Why Do Bean Plants Develop White Spots on Their Leaves, And Is It a Problem?

leaf bean with red spider mite damage

During the summer season, bean plants may become unhealthy looking, with a mottled or stippled pattern of tiny whitish speckled spots, short streaks or short lines on the upper surface their leaves.

These affected leaved may eventually turn yellow, then brown, and become dry and shriveled.

This is damage caused by a tiny sap-sucking pest, the two-spotted spider mite, also known as the red spider mite (Tetranychus urticae), which is barely visible to the naked eye, being only 0.3-0.5mm long, that live on the underside of leaves.

Larger female and smaller male two-spotted mites (Source: University of Warwick, image modified and enhanced by Deep Green Permaculture)
Larger female (0.5mm long) and smaller male (0.3mm long) two-spotted spider mites (Source: University of Warwick, image modified and enhanced by Deep Green Permaculture)

Feeding damage caused by spider mites is first observed on the lower part of a plant and gradually moves upward as the mite population increases in numbers.

Spider mites will usually feed exclusively on one plant until it starts to weaken and decline, and then they will move on to a new plant.

A common characteristic of spider mite infestation is the presence of fine silk webbing similar to spider webs that may appear on new growth and between leaves but may cover whole leaves. These webs are used to line feeding areas to protect the mites, and to help them to be dispersed by the wind to move to new plants.

Heavy infestations of two‐spotted spider mites can cause severe crop damage and seriously weaken plants, causing defoliation and reductions in crop quality and yields.

Spider mites prefer a dry environment, so rainy weather helps to keep population levels in check.

How to Control Red Spider Mites

wettable sulphur and horticultural oil mite controls
Wettable sulphur and horticultural oil, as well as hortucultural soap, are effective and safe organic controls of red spider mites

There are many safe and environmentally friendly ways to prevent and control spider mites, for more detailed information see the article – The Best Ways to Control Two-Spotted Spider Mites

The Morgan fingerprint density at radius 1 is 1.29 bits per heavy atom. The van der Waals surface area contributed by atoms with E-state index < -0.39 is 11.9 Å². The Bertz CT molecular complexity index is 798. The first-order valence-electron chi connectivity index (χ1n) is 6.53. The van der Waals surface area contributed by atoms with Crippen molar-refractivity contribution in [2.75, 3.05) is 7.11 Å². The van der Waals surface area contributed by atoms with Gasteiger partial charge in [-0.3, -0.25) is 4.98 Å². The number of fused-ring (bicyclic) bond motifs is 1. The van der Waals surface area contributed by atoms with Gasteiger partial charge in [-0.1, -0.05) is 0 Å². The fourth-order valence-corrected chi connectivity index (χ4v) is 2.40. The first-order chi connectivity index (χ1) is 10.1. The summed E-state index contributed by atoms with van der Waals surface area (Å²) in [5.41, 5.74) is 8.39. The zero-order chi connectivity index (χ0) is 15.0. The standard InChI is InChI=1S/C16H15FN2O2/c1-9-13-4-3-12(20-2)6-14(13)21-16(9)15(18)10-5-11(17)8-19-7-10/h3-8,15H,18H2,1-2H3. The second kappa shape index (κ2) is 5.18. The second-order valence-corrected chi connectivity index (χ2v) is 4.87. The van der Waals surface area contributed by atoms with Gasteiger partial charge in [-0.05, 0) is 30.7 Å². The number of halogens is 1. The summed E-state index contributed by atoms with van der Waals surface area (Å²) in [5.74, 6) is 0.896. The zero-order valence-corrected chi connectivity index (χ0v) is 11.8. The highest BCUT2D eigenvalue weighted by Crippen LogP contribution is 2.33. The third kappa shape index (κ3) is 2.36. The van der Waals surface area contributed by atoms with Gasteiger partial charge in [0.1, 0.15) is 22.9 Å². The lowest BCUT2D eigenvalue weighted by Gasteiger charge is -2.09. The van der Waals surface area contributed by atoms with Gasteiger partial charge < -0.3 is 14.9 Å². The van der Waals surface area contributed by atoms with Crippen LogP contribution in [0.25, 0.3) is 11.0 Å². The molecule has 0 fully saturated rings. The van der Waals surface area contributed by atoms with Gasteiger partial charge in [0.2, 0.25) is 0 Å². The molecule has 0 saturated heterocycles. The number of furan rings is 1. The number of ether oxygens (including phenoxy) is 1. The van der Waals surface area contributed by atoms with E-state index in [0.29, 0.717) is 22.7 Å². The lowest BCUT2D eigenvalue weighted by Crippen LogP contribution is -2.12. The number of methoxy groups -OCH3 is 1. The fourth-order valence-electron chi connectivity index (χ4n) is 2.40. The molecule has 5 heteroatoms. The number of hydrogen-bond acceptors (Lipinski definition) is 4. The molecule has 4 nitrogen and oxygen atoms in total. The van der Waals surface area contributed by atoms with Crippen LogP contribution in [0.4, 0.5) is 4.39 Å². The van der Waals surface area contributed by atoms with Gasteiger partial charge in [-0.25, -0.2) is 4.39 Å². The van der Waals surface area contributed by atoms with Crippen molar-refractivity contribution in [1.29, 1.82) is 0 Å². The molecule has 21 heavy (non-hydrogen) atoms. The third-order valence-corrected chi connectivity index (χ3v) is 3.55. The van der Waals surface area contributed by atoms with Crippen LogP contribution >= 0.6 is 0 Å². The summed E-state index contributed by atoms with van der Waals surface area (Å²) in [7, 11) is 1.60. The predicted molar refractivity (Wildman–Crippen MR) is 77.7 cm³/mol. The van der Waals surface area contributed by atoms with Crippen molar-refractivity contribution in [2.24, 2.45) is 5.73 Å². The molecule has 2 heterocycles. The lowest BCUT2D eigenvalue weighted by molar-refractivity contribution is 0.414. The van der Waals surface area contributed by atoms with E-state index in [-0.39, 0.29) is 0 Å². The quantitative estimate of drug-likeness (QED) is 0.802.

To offer a quick run-down on the most popular methods, here’s a short list:

  • Hosing – some gardeners simply hose the pests off the plants, which reduces their populations significantly.
  • Horticultural oils and insecticidal soaps – are organically approved non-toxic contact sprays that smother the pests so they can’t breathe, and only work when sprayed directly on a pest to cover its body.
  • Wettable sulphur – is an organically approved miticide used to eradicate pest mites and is also used as a fungicide. This colloidal form of elemental sulphur is a fine yellow-brown powder which dissolves in water and is designed to be sprayed. Regular agricultural sulphur which is used as a soil amendment, is not the same, as it can’t be dissolved in water and can’t be sprayed. Use the right one!


One thought on “Why Do Bean Plants Develop White Spots on Their Leaves, And Is It a Problem?

  1. What Fruit & vegetables can you grow that are strong & fairly immune to insect attack???

    For instance this year I have given up on planting Beans because of insect attack & weak crop yield.

    And I have especially given up on tomatoes as the green shield vegetable beetle destroyed virtually my entire crop of tomatoes last year.

    So what fruit & vegetables can the home gardener just plant & leave, without having to worry about insect & fungal attacks??

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